Bristol Festival of Ideas - Jo Dunkley - Our Universe
Jo Dunkley, leading astrophysicist and award-winning champion of women in STEM, reveals the remarkable history of our universe and its discovery, from the first star catalogues etched into ancient Mesopotamian clay tablets, to the metres-wide telescopes constructed in Chile’s Atacama Desert today.
She tells the remarkable, previously-overlooked stories of pioneering astronomers, such as Cecilia Payne-Gaposchkin, who proposed a ground-breaking thesis for the composition of stars, Vera Rubin, who found that galaxies were clusteredtogether in space rather than being scattered randomly, and Annie Jump Cannon who classified about 250,000 stars during her lifetime and developed the system of stellar classification still used today.
But extraordinary advances in our understanding of the wider universe have led us to even greater mysteries. What happened in the first moments after the Big Bang? What are the mysterious ‘dark’ parts of the universe? And what happens in those parts of space where conditions are so intense that our laws of physics break down? Dunkley guides us through the history of our universe as we know it, taking us to the heart of these many unsolved questions.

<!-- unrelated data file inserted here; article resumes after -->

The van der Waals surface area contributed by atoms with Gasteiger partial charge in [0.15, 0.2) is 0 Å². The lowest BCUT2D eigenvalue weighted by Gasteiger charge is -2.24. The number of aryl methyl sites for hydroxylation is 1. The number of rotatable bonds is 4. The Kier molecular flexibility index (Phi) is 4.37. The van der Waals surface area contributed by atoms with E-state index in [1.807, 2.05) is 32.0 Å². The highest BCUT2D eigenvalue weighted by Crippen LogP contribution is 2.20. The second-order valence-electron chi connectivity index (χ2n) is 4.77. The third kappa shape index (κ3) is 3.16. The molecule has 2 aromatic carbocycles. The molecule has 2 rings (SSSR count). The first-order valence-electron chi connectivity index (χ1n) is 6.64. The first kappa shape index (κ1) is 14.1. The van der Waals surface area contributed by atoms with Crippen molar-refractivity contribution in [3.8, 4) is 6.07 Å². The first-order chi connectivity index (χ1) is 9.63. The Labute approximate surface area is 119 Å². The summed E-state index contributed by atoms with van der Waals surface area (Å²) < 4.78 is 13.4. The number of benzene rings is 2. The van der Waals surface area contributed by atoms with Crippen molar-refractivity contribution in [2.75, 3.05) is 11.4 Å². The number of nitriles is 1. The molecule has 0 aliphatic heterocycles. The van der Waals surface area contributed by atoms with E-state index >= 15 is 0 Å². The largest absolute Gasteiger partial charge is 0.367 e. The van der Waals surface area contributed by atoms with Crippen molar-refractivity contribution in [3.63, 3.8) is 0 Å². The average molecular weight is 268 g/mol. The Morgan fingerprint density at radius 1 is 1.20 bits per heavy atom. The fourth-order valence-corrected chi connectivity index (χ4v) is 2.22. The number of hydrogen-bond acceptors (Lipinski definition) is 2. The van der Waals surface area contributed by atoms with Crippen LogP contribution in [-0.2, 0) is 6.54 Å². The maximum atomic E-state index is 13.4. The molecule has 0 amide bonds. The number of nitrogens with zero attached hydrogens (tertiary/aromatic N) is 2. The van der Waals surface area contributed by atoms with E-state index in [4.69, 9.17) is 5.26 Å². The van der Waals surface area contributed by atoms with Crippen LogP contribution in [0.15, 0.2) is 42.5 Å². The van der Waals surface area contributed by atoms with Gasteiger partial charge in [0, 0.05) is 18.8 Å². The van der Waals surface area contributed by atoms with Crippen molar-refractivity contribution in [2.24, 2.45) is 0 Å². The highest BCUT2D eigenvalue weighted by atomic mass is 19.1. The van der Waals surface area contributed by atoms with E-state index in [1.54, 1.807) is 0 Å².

Biography: An internationally renowned academic, Jo Dunkley is a professor of Physics and Astrophyscial Sciences at Princeton University. She was part of the science team for NASA’s WMAP space satellite and now works on the Atacama Cosmology Telescope, the Simons Observatory and the Large Synoptic Survey Telescope. She has been the recipient of many awards, including the Maxwell Medal, the Fowler Prize for Astronomy and the Philip Leverhulme Prize. In 2016 she won the Royal Society’s Rosalind Franklin award for her research in the cosmic microwave background and her innovative project to support and encourage girls studying physics. She is the author of Our Universe. Follow her on Twitter @j_dunkley
Image credit: Suki Dhanda
£8/ £6 concession
6.30 - 7.30pm